So, if you aren't doing your warm-up properly, is it worth expending the energy? A proper warm-up can take a solid hour to complete. This includes 20 minutes of work in zone 1 and 2, a half dozen leg openers and a 10-minute cool down. If you're doing less than this, your time may be better spent not doing a traditional warm-up.
In fact, there are alternative ways of warming up all together that might be a better option for those cyclists who aren't doing a complete warm-up routine. Use these eight alternatives to get your muscles warm and your body ready to go in the moments before a race without jumping on the bike.
The Hot Shower1 of 9
A hot shower before a ride or a race has many benefits. For one, ridding your skin of bacteria before you work out can help to prevent razor bumps and saddle sores. It will also open your airways and get your blood circulating, two criteria that any good warm-up should accomplish.
The heat generated can also be a good way to relax tense muscles. Try it before a long weekend ride to see if it works for you.
Knee or Leg Warmers2 of 9
After your hot shower, throw on a pair of knee warmers. This will help to keep your legs warm by trapping heat and moisture in your muscles. If you plan to eat breakfast or do other tasks before your ride, throw on a pair of sweats as well.
You won't need to wear them on your ride—the layers of clothing are simply to trap heat and keep your body temperature high.
The Self-Massage3 of 9
On race days, self-massage is a must before getting on the bike. Before a training ride, this can be done after the hot shower as well.
A warm-up lotion can be used in conjunction with the self-massage too for added benefit. There are plenty of options on the market, but simple almond oil works just as well. It's inexpensive and doesn't' leave you feeling sticky or oily. Remember to use long strokes, moving away from the heart. Don't overdo it.
Stay away from oils that contain menthol or other warming agents. They only irritate the superficial layers of skin to give you the feeling of warmth instead of actually warming up the tissue of the muscle. It's the motion of the massage that has all the benefits.
Post-Isometric Stretching4 of 9
Pre-ride stretching is not the time to improve flexibility. The only objective is to loosen up the muscles.
The post-isometric stretching routine is simple. Stretch the muscles for 10 seconds. Follow this by flexing the muscle for 10 seconds and repeat three times for each muscle group.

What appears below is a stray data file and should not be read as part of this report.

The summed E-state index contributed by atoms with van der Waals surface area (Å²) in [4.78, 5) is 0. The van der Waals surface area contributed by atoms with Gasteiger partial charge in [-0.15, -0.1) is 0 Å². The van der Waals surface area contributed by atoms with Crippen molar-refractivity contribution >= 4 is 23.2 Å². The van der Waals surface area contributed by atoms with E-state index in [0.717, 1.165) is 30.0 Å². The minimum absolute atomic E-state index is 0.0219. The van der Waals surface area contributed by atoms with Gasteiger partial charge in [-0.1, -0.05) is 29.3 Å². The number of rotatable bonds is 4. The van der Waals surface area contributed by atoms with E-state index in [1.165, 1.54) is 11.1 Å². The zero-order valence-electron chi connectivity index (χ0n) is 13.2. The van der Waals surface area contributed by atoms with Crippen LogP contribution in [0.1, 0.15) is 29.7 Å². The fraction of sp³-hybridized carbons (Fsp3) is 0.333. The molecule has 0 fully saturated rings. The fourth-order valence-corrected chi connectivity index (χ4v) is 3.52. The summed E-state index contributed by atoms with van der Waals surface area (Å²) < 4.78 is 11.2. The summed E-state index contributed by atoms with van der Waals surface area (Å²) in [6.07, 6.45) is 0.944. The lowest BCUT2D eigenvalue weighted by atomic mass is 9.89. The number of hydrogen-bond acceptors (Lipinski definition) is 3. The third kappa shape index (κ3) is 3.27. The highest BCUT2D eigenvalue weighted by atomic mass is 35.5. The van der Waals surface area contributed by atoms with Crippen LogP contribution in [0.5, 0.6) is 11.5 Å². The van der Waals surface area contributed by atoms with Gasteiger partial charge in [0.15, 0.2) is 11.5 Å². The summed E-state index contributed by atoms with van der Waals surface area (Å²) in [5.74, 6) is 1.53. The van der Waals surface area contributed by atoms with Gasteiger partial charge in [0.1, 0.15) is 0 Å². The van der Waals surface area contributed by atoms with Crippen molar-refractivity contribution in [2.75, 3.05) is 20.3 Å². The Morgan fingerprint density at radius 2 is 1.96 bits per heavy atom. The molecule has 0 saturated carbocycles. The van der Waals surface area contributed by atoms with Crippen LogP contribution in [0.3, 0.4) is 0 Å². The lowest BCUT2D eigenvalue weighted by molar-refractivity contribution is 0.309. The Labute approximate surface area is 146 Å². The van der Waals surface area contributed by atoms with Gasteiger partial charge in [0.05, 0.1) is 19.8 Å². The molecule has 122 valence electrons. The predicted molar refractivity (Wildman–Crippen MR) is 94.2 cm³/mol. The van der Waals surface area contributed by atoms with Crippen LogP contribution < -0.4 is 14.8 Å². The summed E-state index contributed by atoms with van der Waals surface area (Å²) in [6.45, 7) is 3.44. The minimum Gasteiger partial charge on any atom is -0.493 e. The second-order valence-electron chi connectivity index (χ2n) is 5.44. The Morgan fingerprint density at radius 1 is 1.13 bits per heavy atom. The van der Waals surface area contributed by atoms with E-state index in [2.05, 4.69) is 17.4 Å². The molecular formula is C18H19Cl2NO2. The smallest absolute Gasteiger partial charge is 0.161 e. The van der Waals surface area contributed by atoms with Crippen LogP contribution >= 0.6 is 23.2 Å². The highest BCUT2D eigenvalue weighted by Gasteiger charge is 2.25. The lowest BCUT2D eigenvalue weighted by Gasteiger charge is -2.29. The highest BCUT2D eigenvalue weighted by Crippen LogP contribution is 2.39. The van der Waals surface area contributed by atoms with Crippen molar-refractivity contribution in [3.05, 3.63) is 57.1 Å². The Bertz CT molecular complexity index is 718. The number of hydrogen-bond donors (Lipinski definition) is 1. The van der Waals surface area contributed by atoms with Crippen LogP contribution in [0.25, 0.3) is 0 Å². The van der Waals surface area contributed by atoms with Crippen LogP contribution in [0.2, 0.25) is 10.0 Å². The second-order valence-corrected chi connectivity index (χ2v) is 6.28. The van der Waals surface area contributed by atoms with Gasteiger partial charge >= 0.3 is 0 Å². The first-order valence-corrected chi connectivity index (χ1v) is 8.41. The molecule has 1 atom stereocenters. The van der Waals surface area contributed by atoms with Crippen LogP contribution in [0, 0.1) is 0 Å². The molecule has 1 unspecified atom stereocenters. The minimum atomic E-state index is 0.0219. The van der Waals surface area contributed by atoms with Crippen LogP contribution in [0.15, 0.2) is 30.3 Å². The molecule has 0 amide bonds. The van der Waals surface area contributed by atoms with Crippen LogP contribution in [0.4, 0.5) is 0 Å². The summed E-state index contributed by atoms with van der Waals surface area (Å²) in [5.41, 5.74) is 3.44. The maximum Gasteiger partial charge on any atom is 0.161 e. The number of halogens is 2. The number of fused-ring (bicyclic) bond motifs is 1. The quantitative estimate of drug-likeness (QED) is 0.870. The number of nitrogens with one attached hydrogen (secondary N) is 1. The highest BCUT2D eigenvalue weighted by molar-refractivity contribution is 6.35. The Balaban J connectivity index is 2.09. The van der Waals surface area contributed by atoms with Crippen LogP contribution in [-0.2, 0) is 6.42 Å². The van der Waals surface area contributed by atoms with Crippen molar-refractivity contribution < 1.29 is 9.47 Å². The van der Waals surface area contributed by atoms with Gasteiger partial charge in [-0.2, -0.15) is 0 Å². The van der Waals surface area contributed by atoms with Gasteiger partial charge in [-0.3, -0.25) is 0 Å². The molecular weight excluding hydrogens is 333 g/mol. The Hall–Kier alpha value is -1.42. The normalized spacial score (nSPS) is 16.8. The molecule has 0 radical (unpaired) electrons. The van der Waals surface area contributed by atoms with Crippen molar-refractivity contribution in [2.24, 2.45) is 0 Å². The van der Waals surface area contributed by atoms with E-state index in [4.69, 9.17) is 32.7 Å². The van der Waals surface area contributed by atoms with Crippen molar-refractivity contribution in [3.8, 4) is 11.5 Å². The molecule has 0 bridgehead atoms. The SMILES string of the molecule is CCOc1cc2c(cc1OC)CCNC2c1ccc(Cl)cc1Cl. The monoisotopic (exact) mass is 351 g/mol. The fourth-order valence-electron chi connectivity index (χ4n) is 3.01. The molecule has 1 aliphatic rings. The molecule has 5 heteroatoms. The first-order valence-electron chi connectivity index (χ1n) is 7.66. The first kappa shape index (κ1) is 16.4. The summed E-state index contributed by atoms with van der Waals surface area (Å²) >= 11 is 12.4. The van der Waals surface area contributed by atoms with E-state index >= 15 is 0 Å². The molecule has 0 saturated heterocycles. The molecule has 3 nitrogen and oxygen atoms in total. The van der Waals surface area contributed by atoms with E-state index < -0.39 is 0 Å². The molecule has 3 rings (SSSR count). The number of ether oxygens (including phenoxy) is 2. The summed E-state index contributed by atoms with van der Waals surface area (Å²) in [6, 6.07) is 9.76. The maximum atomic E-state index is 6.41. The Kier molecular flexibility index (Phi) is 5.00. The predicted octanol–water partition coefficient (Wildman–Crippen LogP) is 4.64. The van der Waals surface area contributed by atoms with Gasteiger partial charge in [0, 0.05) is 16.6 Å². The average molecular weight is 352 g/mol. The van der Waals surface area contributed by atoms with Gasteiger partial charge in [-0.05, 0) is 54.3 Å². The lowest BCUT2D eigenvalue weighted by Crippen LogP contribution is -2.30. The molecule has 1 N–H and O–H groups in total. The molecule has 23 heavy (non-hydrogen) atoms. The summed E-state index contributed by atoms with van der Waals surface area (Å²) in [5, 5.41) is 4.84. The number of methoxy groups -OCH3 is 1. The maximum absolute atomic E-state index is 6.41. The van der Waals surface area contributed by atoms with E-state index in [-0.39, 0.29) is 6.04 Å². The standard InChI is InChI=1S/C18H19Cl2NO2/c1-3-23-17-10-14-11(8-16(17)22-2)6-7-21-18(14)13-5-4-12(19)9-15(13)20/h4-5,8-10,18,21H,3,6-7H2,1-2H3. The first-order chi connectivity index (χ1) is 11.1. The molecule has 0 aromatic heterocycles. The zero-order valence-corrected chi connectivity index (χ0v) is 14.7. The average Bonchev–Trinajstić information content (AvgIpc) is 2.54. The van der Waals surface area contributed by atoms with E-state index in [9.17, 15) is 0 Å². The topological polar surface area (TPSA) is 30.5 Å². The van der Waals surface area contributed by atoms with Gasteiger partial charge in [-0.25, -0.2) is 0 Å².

Make sure to include your glutes, quads, hamstrings and calves. You'll find that after each flexing cycle you'll be able to go deeper into the stretch. Just be careful not to overdo the stretching, as it can lead to injury.
The Heater5 of 9
Anyone from the North knows all too well about the vehicle warm-up.
Sit in your car with the heat blasting for about five minutes before your start time. By itself, this technique is limited because it doesn't raise your core temperature effectively, and as a result you lose the benefits the moment the cold air hits your body.
However, you can use this technique in conjunction with the other alternative methods mentioned to stay warm before the start.
Don't Cool Down6 of 9
This is probably the most effective alternative to a traditional warm-up, but it's probably only for serious racers.
You can negate the need for a warm-up by simply never cooling down. What does it mean to not cool down? By riding on consecutive days, like seven or eight in a row, you teach the body to be ready at a moment's notice. Your muscles become so familiar with the activity that a long warm-up probably isn't even necessary. Your body and mind will be ready to roll whenever it's called upon.
The Night of Warm-Up7 of 9
If your race has a 7 a.m. start time, this might be an option. Roll for 30 minutes on the trainer before you go to sleep. Leave yourself a 9-hour gap between the night warm-up and the start of your race. You'll need less of a warm up in the morning and you'll get right into your rhythm if it's a short race.
Improvement or Justification8 of 9
If done the right way, these techniques will help your cycling. Are these methods better than a traditional warm-up? Ideally, you'd probably be better off using a combination of the two, but a case can be made for the benefits of shortening the warm-up.
Warming up saps energy. It's a mathematical equation. You have a certain amount of energy on race day, and you should use it wisely. Warming up for an hour burns calories, dehydrates and takes away from time you could spend sleeping, eating or relaxing.
So if you can take the start line with the same level of readiness but with 300 extra calories and 10 percent of added hydration, why not give these alternative methods a try? It just might work.